As the Large Hadron Collider ramps up for the first 7 TeV collisions today, quite a number of articles are floating around and taking advantage of the increased attention.
First, Wired is keeping a close eye on the LHC with an interview and excerpt from Paul Halpern and his book Collider which came out last August. The excerpt is a little dated but the interview has some good insights into the Texas-located almost-predecessor of the LHC, the Superconducting SuperCollider.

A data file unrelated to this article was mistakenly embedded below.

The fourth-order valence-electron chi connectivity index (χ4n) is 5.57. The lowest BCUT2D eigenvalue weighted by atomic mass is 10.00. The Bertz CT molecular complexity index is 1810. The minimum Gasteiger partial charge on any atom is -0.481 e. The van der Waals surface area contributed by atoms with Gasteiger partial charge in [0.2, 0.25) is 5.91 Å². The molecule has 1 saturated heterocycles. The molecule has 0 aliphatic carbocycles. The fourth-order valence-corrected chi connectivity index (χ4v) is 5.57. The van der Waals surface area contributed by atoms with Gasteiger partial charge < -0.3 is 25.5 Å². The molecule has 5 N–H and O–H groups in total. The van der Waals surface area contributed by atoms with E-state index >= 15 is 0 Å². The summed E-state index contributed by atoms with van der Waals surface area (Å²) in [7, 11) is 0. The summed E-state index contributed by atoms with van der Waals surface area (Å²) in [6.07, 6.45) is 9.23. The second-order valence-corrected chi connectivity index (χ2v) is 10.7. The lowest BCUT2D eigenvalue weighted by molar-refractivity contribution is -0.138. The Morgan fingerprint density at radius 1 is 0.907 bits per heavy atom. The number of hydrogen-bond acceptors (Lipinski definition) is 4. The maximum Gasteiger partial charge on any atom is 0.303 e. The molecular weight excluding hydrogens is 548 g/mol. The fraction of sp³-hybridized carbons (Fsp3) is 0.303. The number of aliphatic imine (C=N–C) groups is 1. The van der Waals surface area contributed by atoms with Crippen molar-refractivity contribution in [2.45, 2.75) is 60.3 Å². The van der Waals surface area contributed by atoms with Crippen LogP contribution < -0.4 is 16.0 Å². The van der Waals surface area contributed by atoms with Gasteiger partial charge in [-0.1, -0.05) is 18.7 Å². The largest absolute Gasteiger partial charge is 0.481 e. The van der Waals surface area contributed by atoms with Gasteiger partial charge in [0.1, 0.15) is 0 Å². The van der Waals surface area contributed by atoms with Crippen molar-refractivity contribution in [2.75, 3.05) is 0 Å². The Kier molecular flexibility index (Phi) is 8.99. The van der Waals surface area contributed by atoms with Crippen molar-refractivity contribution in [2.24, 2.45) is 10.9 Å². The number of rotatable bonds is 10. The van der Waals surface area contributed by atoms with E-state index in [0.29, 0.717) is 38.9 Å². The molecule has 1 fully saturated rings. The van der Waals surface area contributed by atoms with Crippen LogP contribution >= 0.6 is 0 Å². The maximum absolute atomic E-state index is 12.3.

If you're looking for news from the beast itself you can check out CERNs press release for the newly minted energy level. In total, the LHC spent more than three hours colliding beams today and gathering data. All those collisions produced about half a million events that will be sifted for interesting data in the near future.
And, in a more local vein, Lawrence Berkeley Lab has their own article about LBL physicists doing work at the LHC.
As for the collisions themselves, journalists seem to prefer the data-getting rather than the conclusion-finding, perhaps because it's easier to understand "turning on" or "higher energies" than "subtle suggestions of W-decay top production."